Prisons will release some "less serious offenders" on probation early to relieve overcrowding in jails in England and Wales, the justice secretary has announced.
Writing for The Telegraph, Alex Chalk said the UK could learn from Texas, which has reduced sentencing verdicts for non-violent offenders and promoted probation and drug rehabilitation as alternatives to jail time.
'Like putting a plaster on a deep wound'
After figures published last month revealed that almost all prisons across England and Wales are either full or close to full capacity, Chalk said that scrapping prison sentences of less than a year for most offenders would end the "cycle of criminality" caused by a "merry-go-round of short sentences".
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He said a "short stretch of a few months inside" isn't enough time to rehabilitate criminals, but is "more than enough to dislocate them from family, work and home connections" that keep them from crime. "Too often", he added, "offenders routinely turn back to crime as soon as they walk out of the prison gates".
Damian Hinds, the Prisons and Probation Minister, said short prison sentences "generally don't work". Also writing for The Telegraph, he said that "like putting a plaster on a deep wound", short jail terms "might hide the problem temporarily", but they "don't heal it".
Pia Sinha, chief executive of the Prison Reform Trust, welcomed the move. She said it has "long been recognised" that short sentences "do more harm than good" and that "community orders are more effective at reducing reoffending".
Speaking to the Financial Times, she said that the prison system was "just a matter of weeks away from running out of space and becoming dangerously overcrowded" so an increasing use of non-custodial sentences was a "good thing".
The "impulse" to "punish wrongdoers with ever-tougher sanctions" has led to jails overfilling in the first place, agreed Martha Gill in The Observer, and "that has meant that convicted criminals are (temporarily) on the loose".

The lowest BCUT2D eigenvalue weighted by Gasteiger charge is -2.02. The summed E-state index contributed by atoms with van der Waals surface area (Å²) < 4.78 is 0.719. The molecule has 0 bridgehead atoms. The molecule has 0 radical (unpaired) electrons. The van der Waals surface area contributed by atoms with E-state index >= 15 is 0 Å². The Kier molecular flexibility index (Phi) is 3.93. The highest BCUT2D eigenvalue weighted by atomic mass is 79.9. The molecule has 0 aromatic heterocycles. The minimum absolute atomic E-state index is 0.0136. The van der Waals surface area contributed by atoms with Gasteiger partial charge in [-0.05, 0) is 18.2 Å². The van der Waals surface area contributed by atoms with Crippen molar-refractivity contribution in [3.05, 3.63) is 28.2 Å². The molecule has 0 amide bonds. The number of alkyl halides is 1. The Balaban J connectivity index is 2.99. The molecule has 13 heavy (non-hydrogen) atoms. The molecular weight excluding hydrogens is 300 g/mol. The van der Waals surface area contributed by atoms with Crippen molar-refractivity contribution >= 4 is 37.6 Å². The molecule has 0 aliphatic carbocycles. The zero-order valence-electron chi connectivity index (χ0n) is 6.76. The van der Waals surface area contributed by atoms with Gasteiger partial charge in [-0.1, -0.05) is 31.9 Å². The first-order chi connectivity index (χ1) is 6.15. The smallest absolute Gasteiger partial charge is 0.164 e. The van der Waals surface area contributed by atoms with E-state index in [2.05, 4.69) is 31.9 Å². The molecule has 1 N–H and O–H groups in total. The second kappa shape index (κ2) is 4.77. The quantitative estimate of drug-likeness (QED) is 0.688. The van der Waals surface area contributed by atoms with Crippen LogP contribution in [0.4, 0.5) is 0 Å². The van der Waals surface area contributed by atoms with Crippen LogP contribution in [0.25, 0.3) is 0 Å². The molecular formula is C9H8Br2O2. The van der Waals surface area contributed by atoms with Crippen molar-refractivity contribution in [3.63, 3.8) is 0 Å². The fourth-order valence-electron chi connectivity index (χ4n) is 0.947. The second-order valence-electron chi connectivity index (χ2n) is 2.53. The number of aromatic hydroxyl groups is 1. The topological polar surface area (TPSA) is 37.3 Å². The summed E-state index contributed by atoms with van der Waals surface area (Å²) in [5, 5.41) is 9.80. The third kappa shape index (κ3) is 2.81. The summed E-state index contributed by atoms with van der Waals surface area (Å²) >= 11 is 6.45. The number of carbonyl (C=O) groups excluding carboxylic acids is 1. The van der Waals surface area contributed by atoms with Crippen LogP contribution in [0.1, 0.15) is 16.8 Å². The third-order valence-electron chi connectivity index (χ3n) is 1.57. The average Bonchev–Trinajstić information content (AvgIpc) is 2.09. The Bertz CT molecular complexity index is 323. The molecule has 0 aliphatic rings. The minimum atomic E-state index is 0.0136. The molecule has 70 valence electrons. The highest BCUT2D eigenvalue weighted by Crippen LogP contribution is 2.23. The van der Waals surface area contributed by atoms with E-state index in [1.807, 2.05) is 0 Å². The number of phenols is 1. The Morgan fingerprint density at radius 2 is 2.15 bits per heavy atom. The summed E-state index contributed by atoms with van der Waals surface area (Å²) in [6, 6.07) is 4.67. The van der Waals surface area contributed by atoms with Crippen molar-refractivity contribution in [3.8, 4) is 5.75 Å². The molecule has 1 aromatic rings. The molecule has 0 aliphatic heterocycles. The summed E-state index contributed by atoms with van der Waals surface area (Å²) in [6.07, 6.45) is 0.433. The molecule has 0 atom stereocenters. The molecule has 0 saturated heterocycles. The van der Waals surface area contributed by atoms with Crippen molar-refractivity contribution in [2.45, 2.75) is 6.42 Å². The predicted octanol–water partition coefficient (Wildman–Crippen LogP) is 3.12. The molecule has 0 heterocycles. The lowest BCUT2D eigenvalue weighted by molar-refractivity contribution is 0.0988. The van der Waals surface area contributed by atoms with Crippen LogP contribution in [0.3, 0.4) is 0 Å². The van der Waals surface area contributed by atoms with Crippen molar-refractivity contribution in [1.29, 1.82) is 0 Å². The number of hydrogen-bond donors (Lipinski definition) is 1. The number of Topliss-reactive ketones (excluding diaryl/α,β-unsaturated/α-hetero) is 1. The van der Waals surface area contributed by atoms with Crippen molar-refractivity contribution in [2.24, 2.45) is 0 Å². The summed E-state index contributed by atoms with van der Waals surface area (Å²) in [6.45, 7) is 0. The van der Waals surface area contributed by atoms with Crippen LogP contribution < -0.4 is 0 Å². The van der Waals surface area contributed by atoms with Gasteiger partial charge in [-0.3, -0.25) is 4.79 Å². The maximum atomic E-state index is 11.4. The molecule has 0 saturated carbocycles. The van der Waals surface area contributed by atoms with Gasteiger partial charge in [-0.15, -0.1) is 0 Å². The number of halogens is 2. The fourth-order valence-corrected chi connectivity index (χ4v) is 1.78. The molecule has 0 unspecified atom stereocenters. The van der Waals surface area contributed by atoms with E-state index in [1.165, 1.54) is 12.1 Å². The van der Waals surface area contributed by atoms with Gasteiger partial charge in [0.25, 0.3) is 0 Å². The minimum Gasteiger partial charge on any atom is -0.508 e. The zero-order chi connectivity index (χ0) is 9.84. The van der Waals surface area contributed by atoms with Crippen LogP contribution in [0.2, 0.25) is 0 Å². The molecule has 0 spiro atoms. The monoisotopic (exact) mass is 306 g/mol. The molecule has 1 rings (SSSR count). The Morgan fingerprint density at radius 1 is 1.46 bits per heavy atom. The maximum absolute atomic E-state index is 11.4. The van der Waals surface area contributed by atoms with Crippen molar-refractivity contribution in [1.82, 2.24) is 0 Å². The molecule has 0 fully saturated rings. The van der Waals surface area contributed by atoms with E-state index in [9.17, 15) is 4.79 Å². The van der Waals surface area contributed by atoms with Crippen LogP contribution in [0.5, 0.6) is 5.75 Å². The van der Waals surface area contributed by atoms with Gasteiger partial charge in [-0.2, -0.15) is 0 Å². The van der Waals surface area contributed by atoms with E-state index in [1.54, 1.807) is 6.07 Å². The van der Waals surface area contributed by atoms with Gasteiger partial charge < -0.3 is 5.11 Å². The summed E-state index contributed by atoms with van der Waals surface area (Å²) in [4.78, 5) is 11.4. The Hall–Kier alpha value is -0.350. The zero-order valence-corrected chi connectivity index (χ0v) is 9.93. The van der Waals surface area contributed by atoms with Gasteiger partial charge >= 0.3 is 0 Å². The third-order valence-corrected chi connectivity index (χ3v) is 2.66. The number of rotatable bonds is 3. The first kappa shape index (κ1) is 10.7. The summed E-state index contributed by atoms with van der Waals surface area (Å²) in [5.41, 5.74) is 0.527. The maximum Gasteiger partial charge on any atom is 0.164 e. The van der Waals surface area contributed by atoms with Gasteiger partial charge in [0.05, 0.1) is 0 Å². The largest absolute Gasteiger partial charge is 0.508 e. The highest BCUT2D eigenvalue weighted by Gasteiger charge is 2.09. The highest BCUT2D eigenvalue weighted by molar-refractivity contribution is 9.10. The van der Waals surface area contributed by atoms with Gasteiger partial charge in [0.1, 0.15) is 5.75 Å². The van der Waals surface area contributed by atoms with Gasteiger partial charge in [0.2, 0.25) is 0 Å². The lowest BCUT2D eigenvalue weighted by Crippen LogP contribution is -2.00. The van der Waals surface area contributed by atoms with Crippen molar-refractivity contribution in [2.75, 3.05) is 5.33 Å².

"Bespoke community programmes may sound good", wrote Philip Johnston for The Telegraph, but they are "expensive" and "if they don't work, then the criminals who would otherwise be in jail will continue offending, pushing up the crime rate once more."
All Clark's policies are likely to do is "create a little more space in the prison system", said David Shipley, who served time in HMP Wandsworth for fraud, "perhaps buying another six or 12 months of capacity before the system reaches this point again".
Writing in The Spectator, he said "the courts will continue to struggle, and an already dangerously understaffed probation service will have to cope with a massive increase in work", raising the risk of "dangerous supervision failures".
The prison crisis is just one symptom of wider problems across the legal system, agreed Richard Miller, the Law Society's head of justice. Speaking to the Law Society Gazette, he said "crumbling courts and a shortage of judges and lawyers all reflect the urgent need to fund justice".
Retail groups have raised concerns about the message the new policy sends to shoplifters. Paddy Lillis, general secretary of the shopworkers union Usdaw, told the Daily Express that the announcement could give the "impression that shoplifting has effectively been decriminalised".
Opposition parties have also raised doubts. Labour told The Mirror that "the only thing Texan about this government is that they are running the country like cowboys" and the Lib Dems warned that "without a proper solution prisons will continue to struggle in this crisis".
Therefore, "the best Chalk can hope for", said Shipley, "is that the next crisis or scandal takes place after the election", when "it's likely to be someone else's problem".
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